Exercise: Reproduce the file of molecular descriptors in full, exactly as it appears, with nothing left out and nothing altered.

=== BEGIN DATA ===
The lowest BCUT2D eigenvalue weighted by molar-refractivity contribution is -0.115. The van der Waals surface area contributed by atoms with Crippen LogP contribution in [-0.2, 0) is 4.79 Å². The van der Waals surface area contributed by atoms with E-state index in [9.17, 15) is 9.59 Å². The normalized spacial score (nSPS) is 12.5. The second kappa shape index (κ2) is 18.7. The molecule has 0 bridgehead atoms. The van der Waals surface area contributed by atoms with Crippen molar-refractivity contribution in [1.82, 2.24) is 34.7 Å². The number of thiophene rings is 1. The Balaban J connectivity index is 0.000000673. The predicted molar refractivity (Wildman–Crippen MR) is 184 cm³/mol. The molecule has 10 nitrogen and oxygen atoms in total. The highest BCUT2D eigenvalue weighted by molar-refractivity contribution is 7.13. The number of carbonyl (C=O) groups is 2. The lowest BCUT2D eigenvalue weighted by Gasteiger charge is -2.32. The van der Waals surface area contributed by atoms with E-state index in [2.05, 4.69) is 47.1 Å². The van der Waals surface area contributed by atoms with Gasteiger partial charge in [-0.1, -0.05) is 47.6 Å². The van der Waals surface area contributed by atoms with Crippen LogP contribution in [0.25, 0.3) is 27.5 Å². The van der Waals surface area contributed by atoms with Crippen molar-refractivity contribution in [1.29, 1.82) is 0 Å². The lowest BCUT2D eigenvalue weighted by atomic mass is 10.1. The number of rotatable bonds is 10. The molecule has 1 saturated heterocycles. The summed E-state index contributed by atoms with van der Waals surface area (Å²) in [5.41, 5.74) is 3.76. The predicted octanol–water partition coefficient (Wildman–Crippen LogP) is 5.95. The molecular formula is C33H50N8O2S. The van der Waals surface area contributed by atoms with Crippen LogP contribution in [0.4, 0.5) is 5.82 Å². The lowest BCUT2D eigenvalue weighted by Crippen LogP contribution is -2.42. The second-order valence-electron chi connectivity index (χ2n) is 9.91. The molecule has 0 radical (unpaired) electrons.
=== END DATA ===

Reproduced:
The lowest BCUT2D eigenvalue weighted by molar-refractivity contribution is -0.115. The van der Waals surface area contributed by atoms with Crippen LogP contribution in [-0.2, 0) is 4.79 Å². The van der Waals surface area contributed by atoms with E-state index in [9.17, 15) is 9.59 Å². The normalized spacial score (nSPS) is 12.5. The second kappa shape index (κ2) is 18.7. The molecule has 0 bridgehead atoms. The van der Waals surface area contributed by atoms with Crippen molar-refractivity contribution in [1.82, 2.24) is 34.7 Å². The number of thiophene rings is 1. The Balaban J connectivity index is 0.000000673. The predicted molar refractivity (Wildman–Crippen MR) is 184 cm³/mol. The molecule has 10 nitrogen and oxygen atoms in total. The highest BCUT2D eigenvalue weighted by molar-refractivity contribution is 7.13. The number of carbonyl (C=O) groups is 2. The lowest BCUT2D eigenvalue weighted by Gasteiger charge is -2.32. The van der Waals surface area contributed by atoms with E-state index in [2.05, 4.69) is 47.1 Å². The van der Waals surface area contributed by atoms with Gasteiger partial charge in [-0.1, -0.05) is 47.6 Å². The van der Waals surface area contributed by atoms with Crippen LogP contribution in [0.25, 0.3) is 27.5 Å². The van der Waals surface area contributed by atoms with Crippen molar-refractivity contribution in [1.29, 1.82) is 0 Å². The lowest BCUT2D eigenvalue weighted by atomic mass is 10.1. The number of rotatable bonds is 10. The molecule has 1 saturated heterocycles. The summed E-state index contributed by atoms with van der Waals surface area (Å²) in [5.41, 5.74) is 3.76. The predicted octanol–water partition coefficient (Wildman–Crippen LogP) is 5.95. The molecular formula is C33H50N8O2S. The van der Waals surface area contributed by atoms with Crippen LogP contribution in [0.4, 0.5) is 5.82 Å². The lowest BCUT2D eigenvalue weighted by Crippen LogP contribution is -2.42. The second-order valence-electron chi connectivity index (χ2n) is 9.91. The molecule has 0 radical (unpaired) electrons.